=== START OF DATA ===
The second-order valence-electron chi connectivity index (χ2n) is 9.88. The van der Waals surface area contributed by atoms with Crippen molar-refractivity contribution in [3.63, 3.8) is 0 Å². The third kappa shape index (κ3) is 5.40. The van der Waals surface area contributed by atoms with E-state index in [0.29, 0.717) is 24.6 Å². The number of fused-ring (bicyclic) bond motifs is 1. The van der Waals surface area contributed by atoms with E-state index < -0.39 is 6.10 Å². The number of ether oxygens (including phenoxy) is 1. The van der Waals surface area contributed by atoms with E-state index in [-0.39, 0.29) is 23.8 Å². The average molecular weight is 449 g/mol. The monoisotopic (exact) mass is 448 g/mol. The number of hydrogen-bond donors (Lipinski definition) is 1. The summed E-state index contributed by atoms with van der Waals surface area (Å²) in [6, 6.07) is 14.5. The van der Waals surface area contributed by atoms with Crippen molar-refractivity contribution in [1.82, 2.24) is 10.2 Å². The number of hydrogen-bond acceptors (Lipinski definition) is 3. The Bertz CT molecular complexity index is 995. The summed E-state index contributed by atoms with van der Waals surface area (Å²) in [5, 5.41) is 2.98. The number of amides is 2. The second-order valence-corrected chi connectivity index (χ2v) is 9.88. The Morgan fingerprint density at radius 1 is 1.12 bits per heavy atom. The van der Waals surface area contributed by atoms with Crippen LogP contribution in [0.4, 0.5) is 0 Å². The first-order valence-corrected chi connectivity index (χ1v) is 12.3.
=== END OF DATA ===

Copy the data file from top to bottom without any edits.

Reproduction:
The second-order valence-electron chi connectivity index (χ2n) is 9.88. The van der Waals surface area contributed by atoms with Crippen molar-refractivity contribution in [3.63, 3.8) is 0 Å². The third kappa shape index (κ3) is 5.40. The van der Waals surface area contributed by atoms with E-state index in [0.29, 0.717) is 24.6 Å². The number of fused-ring (bicyclic) bond motifs is 1. The van der Waals surface area contributed by atoms with E-state index < -0.39 is 6.10 Å². The number of ether oxygens (including phenoxy) is 1. The van der Waals surface area contributed by atoms with E-state index in [-0.39, 0.29) is 23.8 Å². The average molecular weight is 449 g/mol. The monoisotopic (exact) mass is 448 g/mol. The number of hydrogen-bond donors (Lipinski definition) is 1. The summed E-state index contributed by atoms with van der Waals surface area (Å²) in [6, 6.07) is 14.5. The van der Waals surface area contributed by atoms with Crippen molar-refractivity contribution in [1.82, 2.24) is 10.2 Å². The number of hydrogen-bond acceptors (Lipinski definition) is 3. The Bertz CT molecular complexity index is 995. The summed E-state index contributed by atoms with van der Waals surface area (Å²) in [5, 5.41) is 2.98. The number of amides is 2. The second-order valence-corrected chi connectivity index (χ2v) is 9.88. The Morgan fingerprint density at radius 1 is 1.12 bits per heavy atom. The van der Waals surface area contributed by atoms with Crippen LogP contribution in [0.4, 0.5) is 0 Å². The first-order valence-corrected chi connectivity index (χ1v) is 12.3.